Late nights and Eulogies.

IMG_7135  I am currently in my odd socks and trackies with a cup of hot tea steaming by one side of my computer and the work phone on the other.

At any time, right up until eight in the morning tomorrow, this little red device can ring indicating the end of another life.

I am on call, and this can mean late nights but I don’t mind getting up in the middle of the night, quickly brewing a coffee for the road and taking off into the darkness. If I am called upon by a grief stricken family, nothing else matters except the quickest route to their home or location. Tomorrow I am conducting a funeral in the city, and there is a fat chance I will need extra concealer and plenty of caffeine to get me through, but that’s okay.

Today, I buried an old man named Allen. It was pouring rain and the cemetery was a mud bath. Allen’s small family had flown from England to pay their respects. I’m sure they felt right at home! I stood by the casket, the Orders of Service in my hands,  listening to the conversations between siblings. I learnt they had not seen each other in years, their words were short, empty and cold like strangers in line at a supermarket. But I could not help but notice the longing in their eyes for a hug. A touch. Each of them wanted to pull their brother or sister in and squeeze the guts out of them, but their adult ego taller than the six foot grave dug in the cemetery for their father, they stood awkwardly and discussed how warm the Australian Winter was even when it was raining.

During the Eulogy, the children shared stories of the snowy English nights when the children would fight over who would go and drop a coin into the gas/electricity metre to keep the heater going, or dob one another in to brave the sleet to grab some firewood from the woodshed. Allen was a gentle and kind man, who loved to cook and go to the theatre. Their eyes glazed over as they peered over at the shiny casket, trembling and sniffling. I wondered if these beautiful words had been spoken to Allen in recent times.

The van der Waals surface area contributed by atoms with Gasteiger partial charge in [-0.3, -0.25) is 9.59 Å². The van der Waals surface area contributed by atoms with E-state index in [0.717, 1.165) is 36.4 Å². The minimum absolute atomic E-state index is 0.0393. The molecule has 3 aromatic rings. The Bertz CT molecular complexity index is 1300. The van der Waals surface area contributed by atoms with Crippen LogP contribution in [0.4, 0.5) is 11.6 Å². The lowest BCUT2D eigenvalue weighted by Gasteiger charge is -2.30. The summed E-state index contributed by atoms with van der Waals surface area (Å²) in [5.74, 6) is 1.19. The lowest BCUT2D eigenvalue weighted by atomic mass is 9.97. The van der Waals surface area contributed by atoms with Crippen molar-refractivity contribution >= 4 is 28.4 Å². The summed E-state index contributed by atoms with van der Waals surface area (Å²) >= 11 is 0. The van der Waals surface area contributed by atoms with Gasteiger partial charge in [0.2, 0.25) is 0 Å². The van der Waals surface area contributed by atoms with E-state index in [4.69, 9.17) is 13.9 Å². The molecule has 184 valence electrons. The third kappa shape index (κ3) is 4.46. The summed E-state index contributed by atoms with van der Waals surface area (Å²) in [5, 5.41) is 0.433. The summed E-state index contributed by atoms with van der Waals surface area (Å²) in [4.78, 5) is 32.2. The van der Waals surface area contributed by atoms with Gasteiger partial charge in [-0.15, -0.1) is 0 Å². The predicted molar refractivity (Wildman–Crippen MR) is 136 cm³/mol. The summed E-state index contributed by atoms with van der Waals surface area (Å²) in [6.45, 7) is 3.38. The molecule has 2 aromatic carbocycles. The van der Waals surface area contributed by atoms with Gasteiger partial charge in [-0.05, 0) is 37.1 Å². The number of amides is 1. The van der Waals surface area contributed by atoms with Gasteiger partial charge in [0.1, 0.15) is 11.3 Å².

So many people wait until a loved one’s Eulogy to share their thoughts, their feelings and wishes…too many times at a funeral I hear: ‘If only I could have Dad here for one more day…’ 

Don’t wait until the funeral to show you care. Tell everybody you love right now that they are special to you. There is nothing wrong with expressing your love and admiration to another person. Just finished an argument with your spouse and fuming? Take a breath, pour some tea (or a whisky) then go and hug them.

My work phone is ringing which means somebody just took their last breath. Life is too short and your family and friends are far too important; don’t let them die not knowing how awesome they truly are and how much they are loved.

xx

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The Paradox of Our Time

By George Carlin

The paradox of our time in history is that we have taller buildings but shorter tempers, wider freeways, but narrower viewpoints. We spend more, but have less; we buy more but enjoy less. We have bigger houses and smaller families, more conveniences, but less time. We have more degrees but less sense, more knowledge but less judgement, more experts, yet more problems, more medicine but less wellness.

We drink too much, smoke too much, spend too recklessly, laugh too little, drive too fast, get too angry, stay up too late, get up too tired, read too little, watch TV too much and pray seldom. We have multiplied our possessions, but reduced our values. We talk too much, love too seldom and hate too often.